Politicians will have far scarier debates, as they all find the examples they need on the spot.

I could pass all of my 8.012 tests with Mathematica

Nobody would need to think about stuff!

Now, can I have the computer feed info directly into my brain? Like, say, programming my dreams? That'd be freaking sweet.

My childhood dream... (4, Insightful)

Andorion (526481) | about 10 years ago | (#10517932)

I'm more interested in using brain-implanted computers to shift the communication paradigm - imagine being able to instantly and wirelessly communicate with anyone, the increased bandwidth and throughput from regular spoken or written word would be phenomenal.

Pong (1, Redundant)

centauri (217890) | about 10 years ago | (#10517934)

Heck, I have full use of all my limbs and I can't play Pong with 70% accuracy. Maybe I should get these implants.

Captian Cyborg Coincidence? (1)

bigtangringo (800328) | about 10 years ago | (#10517944)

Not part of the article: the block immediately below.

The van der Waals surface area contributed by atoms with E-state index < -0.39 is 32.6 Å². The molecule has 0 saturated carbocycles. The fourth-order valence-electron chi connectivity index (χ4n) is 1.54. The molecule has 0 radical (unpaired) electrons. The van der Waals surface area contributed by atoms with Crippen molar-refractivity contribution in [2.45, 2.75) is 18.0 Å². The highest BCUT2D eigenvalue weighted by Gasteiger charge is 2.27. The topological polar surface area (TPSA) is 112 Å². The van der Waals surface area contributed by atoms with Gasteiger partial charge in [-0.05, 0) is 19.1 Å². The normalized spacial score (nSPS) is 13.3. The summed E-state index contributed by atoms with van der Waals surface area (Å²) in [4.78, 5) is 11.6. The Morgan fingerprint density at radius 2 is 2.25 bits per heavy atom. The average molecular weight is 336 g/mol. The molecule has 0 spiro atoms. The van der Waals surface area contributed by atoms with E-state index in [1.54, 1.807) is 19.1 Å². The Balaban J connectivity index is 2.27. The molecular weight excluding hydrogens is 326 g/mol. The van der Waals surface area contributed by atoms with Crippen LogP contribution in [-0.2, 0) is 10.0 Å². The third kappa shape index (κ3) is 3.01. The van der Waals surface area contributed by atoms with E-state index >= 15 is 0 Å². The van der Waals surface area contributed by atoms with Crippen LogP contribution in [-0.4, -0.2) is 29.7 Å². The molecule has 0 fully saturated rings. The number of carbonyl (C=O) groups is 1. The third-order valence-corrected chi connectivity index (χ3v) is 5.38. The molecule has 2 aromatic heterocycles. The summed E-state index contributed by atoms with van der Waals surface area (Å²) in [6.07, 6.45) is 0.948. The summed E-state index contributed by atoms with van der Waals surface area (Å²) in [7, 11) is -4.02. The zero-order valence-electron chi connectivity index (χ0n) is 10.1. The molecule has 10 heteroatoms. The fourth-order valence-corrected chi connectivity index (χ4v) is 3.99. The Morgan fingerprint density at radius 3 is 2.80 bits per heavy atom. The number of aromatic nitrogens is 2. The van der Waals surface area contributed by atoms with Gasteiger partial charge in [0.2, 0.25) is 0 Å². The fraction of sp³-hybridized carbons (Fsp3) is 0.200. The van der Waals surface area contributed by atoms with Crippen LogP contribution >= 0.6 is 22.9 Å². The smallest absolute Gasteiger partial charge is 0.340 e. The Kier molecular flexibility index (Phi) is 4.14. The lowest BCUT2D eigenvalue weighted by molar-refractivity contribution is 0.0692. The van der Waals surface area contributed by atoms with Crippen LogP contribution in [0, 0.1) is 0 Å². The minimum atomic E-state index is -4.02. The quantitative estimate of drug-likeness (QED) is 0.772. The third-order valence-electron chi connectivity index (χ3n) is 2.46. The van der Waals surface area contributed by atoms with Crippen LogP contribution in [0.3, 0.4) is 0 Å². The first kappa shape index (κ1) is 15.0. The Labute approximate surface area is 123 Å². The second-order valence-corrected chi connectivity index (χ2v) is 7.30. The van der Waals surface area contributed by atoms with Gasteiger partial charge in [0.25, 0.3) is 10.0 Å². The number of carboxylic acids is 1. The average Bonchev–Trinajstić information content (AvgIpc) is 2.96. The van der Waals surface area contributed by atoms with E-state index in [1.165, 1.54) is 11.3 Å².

Is it just me or is it a coincidence that this was in Warwick, also the last name of Captian Cyborg [] .
Read The Register [] for more info on Capt. Cyborg. I guess they can't make so much fun of him anymore :(

Re:Captian Cyborg Coincidence? (0)

Anonymous Coward | about 10 years ago | (#10518004)

Why not? It's not as though this limited success makes anything he rants about any more logical or believable.

Not to mention that he himself seems to have the technical skills of a 15-year-old to go with a 20-year-old's ego.

Long overdue use of technology (4, Insightful)

syrinje (781614) | about 10 years ago | (#10517946)

This combination of medical science and computer technology is long overdue in its use in improving the quality of life of people afflicted with different kinds of motor function degradation.